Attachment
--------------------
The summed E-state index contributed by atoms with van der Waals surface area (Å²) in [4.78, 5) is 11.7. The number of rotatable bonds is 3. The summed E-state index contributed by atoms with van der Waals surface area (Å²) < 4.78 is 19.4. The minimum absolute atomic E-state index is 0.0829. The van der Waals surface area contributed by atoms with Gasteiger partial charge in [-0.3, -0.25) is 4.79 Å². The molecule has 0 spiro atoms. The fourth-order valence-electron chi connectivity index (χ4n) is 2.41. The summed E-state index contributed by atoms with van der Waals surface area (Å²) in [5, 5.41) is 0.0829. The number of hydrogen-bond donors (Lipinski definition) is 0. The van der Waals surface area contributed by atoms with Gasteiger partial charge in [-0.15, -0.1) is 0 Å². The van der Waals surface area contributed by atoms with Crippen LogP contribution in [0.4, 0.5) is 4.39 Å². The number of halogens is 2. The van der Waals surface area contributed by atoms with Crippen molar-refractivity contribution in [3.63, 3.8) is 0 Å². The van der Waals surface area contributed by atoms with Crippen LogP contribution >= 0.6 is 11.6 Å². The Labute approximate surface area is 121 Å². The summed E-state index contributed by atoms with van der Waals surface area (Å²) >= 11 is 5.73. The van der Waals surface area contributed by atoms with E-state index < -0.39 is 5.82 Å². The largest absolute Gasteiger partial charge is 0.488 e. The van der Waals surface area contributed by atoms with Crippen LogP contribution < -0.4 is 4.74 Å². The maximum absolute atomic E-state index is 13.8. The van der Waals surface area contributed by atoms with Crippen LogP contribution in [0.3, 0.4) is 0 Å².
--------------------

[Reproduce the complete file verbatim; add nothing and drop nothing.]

The summed E-state index contributed by atoms with van der Waals surface area (Å²) in [4.78, 5) is 11.7. The number of rotatable bonds is 3. The summed E-state index contributed by atoms with van der Waals surface area (Å²) < 4.78 is 19.4. The minimum absolute atomic E-state index is 0.0829. The van der Waals surface area contributed by atoms with Gasteiger partial charge in [-0.3, -0.25) is 4.79 Å². The molecule has 0 spiro atoms. The fourth-order valence-electron chi connectivity index (χ4n) is 2.41. The summed E-state index contributed by atoms with van der Waals surface area (Å²) in [5, 5.41) is 0.0829. The number of hydrogen-bond donors (Lipinski definition) is 0. The van der Waals surface area contributed by atoms with Gasteiger partial charge in [-0.15, -0.1) is 0 Å². The van der Waals surface area contributed by atoms with Crippen LogP contribution in [0.4, 0.5) is 4.39 Å². The number of halogens is 2. The van der Waals surface area contributed by atoms with Crippen molar-refractivity contribution in [3.63, 3.8) is 0 Å². The van der Waals surface area contributed by atoms with Crippen LogP contribution >= 0.6 is 11.6 Å². The Labute approximate surface area is 121 Å². The summed E-state index contributed by atoms with van der Waals surface area (Å²) >= 11 is 5.73. The van der Waals surface area contributed by atoms with E-state index < -0.39 is 5.82 Å². The largest absolute Gasteiger partial charge is 0.488 e. The van der Waals surface area contributed by atoms with Crippen LogP contribution < -0.4 is 4.74 Å². The maximum absolute atomic E-state index is 13.8. The van der Waals surface area contributed by atoms with Crippen LogP contribution in [0.3, 0.4) is 0 Å².